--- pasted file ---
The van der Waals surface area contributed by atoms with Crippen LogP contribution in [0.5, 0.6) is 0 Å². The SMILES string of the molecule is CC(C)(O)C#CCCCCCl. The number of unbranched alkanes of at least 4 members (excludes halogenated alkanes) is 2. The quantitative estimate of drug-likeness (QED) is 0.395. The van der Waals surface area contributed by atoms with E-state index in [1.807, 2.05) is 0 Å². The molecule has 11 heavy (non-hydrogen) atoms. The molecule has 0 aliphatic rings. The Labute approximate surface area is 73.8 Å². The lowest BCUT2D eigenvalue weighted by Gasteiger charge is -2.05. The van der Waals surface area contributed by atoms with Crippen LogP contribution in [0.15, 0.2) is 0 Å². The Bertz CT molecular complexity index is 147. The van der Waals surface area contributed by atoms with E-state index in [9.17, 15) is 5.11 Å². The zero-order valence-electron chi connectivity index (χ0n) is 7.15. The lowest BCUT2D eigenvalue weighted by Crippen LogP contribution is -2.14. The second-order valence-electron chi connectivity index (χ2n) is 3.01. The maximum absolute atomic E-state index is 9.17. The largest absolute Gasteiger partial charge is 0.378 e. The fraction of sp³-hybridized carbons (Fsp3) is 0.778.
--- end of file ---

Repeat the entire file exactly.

The van der Waals surface area contributed by atoms with Crippen LogP contribution in [0.5, 0.6) is 0 Å². The SMILES string of the molecule is CC(C)(O)C#CCCCCCl. The number of unbranched alkanes of at least 4 members (excludes halogenated alkanes) is 2. The quantitative estimate of drug-likeness (QED) is 0.395. The van der Waals surface area contributed by atoms with E-state index in [1.807, 2.05) is 0 Å². The molecule has 11 heavy (non-hydrogen) atoms. The molecule has 0 aliphatic rings. The Labute approximate surface area is 73.8 Å². The lowest BCUT2D eigenvalue weighted by Gasteiger charge is -2.05. The van der Waals surface area contributed by atoms with Crippen LogP contribution in [0.15, 0.2) is 0 Å². The Bertz CT molecular complexity index is 147. The van der Waals surface area contributed by atoms with E-state index in [9.17, 15) is 5.11 Å². The zero-order valence-electron chi connectivity index (χ0n) is 7.15. The lowest BCUT2D eigenvalue weighted by Crippen LogP contribution is -2.14. The second-order valence-electron chi connectivity index (χ2n) is 3.01. The maximum absolute atomic E-state index is 9.17. The largest absolute Gasteiger partial charge is 0.378 e. The fraction of sp³-hybridized carbons (Fsp3) is 0.778.